County Departments Partner to Provide Treatment to Incarcerated Addicts Seeking Treatment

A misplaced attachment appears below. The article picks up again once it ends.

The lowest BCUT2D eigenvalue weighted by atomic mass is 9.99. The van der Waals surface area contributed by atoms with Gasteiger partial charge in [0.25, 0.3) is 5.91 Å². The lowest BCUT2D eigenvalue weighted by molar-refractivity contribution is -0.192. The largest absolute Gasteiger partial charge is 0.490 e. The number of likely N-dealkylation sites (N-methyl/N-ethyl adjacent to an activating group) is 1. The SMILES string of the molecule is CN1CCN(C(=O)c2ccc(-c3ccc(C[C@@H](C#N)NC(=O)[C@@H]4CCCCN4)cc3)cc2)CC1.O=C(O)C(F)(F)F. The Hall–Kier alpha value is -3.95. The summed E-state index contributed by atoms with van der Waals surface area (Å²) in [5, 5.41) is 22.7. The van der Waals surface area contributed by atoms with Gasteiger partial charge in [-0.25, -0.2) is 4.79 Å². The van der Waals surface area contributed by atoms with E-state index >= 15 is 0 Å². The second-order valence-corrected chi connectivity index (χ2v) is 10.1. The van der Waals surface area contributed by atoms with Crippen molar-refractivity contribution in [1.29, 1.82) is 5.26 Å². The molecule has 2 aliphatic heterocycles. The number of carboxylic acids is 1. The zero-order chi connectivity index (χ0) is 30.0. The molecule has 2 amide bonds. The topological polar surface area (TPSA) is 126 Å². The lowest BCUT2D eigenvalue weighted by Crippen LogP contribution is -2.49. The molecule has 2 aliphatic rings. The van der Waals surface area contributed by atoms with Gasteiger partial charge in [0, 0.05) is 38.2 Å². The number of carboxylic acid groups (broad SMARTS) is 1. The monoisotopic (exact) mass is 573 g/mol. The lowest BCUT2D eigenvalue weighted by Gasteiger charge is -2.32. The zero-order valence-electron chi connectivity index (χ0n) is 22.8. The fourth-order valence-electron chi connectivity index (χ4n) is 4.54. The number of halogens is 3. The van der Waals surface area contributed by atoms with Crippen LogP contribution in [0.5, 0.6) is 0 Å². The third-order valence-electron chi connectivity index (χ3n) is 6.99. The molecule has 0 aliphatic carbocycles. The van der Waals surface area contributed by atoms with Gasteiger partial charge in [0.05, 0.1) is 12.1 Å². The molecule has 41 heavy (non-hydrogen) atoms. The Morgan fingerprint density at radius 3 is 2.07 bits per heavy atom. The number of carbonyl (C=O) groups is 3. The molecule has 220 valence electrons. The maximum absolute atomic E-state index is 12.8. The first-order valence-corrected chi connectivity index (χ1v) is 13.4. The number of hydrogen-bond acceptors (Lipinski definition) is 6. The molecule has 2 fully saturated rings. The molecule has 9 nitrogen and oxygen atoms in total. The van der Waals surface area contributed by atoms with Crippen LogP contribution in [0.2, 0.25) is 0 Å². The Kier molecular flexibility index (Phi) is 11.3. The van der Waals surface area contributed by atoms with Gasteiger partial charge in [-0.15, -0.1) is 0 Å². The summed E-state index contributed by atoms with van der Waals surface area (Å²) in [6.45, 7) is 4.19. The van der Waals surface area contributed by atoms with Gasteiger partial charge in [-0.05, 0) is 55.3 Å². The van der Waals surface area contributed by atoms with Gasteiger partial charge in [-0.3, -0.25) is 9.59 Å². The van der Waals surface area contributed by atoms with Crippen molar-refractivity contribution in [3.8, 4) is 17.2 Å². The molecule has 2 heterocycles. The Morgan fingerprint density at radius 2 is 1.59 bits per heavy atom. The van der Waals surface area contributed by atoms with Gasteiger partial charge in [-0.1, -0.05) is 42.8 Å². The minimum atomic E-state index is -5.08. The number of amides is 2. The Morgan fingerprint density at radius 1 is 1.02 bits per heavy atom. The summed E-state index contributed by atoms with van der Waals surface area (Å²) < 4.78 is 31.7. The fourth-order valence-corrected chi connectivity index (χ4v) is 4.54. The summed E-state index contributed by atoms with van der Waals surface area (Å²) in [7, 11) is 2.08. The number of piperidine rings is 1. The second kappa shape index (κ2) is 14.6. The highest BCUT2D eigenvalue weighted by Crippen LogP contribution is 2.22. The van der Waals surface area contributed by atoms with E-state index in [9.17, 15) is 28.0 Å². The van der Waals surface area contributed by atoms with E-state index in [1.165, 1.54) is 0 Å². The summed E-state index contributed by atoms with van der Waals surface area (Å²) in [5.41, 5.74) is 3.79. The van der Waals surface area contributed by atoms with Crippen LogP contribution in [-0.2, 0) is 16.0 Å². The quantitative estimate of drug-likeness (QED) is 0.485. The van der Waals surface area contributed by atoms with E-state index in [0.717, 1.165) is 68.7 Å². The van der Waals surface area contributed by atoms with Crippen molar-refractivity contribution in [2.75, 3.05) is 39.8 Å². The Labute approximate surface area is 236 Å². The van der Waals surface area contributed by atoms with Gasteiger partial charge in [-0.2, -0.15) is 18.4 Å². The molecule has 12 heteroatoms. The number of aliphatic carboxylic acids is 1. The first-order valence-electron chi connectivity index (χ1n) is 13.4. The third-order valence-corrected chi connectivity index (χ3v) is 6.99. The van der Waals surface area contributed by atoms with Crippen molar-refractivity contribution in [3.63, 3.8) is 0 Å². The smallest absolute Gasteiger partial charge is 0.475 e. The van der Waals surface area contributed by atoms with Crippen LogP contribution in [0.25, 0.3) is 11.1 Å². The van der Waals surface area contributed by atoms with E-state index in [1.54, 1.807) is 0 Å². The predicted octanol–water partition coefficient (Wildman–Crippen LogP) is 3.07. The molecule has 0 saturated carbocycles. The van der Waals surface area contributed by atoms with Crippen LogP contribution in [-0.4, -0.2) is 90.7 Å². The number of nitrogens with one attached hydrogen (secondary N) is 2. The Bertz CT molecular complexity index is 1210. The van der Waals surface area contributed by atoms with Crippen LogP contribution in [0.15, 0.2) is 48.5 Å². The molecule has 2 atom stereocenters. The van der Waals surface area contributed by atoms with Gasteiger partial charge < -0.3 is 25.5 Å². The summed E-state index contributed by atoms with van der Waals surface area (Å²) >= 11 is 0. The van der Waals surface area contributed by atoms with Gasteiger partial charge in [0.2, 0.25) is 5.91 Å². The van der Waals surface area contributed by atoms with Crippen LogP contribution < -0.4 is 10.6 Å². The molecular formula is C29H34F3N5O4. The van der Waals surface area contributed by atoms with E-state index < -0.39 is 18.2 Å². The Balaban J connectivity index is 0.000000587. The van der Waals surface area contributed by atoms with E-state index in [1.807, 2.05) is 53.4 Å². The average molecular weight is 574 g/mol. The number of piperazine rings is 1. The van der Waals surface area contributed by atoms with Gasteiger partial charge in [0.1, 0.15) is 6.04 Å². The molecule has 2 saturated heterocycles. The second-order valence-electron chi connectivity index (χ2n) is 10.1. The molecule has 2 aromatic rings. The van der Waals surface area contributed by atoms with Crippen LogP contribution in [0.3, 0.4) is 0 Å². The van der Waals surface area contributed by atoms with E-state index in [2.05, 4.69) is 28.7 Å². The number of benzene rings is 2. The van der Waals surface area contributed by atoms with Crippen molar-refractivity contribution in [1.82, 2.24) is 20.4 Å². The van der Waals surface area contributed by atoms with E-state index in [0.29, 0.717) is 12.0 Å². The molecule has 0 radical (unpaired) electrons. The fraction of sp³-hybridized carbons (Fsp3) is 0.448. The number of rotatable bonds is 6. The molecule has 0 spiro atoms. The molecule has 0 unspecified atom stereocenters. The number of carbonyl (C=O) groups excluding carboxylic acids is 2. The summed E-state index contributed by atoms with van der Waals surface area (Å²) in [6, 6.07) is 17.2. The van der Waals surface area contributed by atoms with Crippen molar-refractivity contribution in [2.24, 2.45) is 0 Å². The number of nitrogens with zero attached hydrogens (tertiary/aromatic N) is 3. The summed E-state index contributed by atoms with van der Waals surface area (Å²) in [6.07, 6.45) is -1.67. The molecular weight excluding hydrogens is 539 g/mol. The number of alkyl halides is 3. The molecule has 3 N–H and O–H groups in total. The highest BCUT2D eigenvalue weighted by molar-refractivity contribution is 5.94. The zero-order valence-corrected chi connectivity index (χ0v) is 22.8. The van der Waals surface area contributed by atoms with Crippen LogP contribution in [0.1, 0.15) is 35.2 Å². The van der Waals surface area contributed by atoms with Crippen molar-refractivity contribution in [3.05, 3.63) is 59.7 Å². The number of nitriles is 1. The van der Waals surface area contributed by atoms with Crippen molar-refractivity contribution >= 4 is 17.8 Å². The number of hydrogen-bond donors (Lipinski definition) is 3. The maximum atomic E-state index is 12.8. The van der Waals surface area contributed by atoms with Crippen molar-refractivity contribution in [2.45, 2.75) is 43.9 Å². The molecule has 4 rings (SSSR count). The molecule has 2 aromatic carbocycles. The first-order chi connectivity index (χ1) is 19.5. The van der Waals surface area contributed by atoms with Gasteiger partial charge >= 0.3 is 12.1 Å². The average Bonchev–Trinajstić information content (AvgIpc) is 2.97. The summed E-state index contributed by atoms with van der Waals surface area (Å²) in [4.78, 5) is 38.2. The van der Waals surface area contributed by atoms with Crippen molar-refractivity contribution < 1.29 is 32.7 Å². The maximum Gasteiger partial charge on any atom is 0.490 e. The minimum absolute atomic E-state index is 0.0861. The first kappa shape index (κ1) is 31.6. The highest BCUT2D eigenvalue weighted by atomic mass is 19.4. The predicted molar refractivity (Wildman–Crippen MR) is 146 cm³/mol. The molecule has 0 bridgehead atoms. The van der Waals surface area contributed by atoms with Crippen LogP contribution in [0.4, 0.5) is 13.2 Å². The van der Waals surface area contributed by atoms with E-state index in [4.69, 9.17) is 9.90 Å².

For Immediate Release: 6/8/2015 County Departments Partner to Provide Treatment to Incarcerated Addicts Seeking Treatment The County’s Department of Correction and Rehabilitation (DOCR) and Department of Health and Human Services (DHHS) are partnering to provide direct services to offenders seeking addiction treatment for heroin and opiate abuse. DOCR is one of eight county jails in Maryland to receive grant funding from the Governor’s Office of Crime Control and Prevention (GOCCP). The voluntary program provides both a) monthly injections of Vivitrol, an extended-release medication which blocks the euphoric effects of heroin and other opioids and b) counseling and behavioral modification therapy both pre- and post-release from the Detention The use of opioids such as heroin has increased dramatically in Maryland over the past several years. According to the Maryland Department of Health and Mental Hygiene (DHMH), there was an 88 percent increase in heroin related deaths between 2011 and June 2014. Heroin deaths rose 300 percent nationwide between 2003 and 2013. There were 33 heroin related deaths in Montgomery County in 2014. “This is an important tool that Correction and DHHS will now have in place to support the transition from incarceration to community,” said Robert L. Green, DOCR director. “Expanding the use of Vivitrol to the re-entry population exiting the jail has been a goal of the partnership between the two departments for years, and it will provide a more comprehensive and enhanced treatment approach to a very vulnerable and high-risk population as they exit,” said Hardy Bennett, manager of Treatment Services for, DHHS’ Behavioral Health and Crisis Services. Inmates who enter the Detention Center and report using heroin and/or other opiates and agree to treatment with extended release Vivitrol and agree to continue treatment in the community at the Outpatient Addiction Services (OAS) program are identified by staff of the Jail Addiction Services (JAS) program and placed on an opiate withdrawal protocol that treats the symptoms of withdrawal. Once an inmate is released, treatment continues with OAS and Medicaid or private insurance is billed for treatment. The JAS program served 248 individuals in Fiscal Year 2014. The grant is expected to serve 25 clients in the first year. # # # Release ID: 15-227]]>

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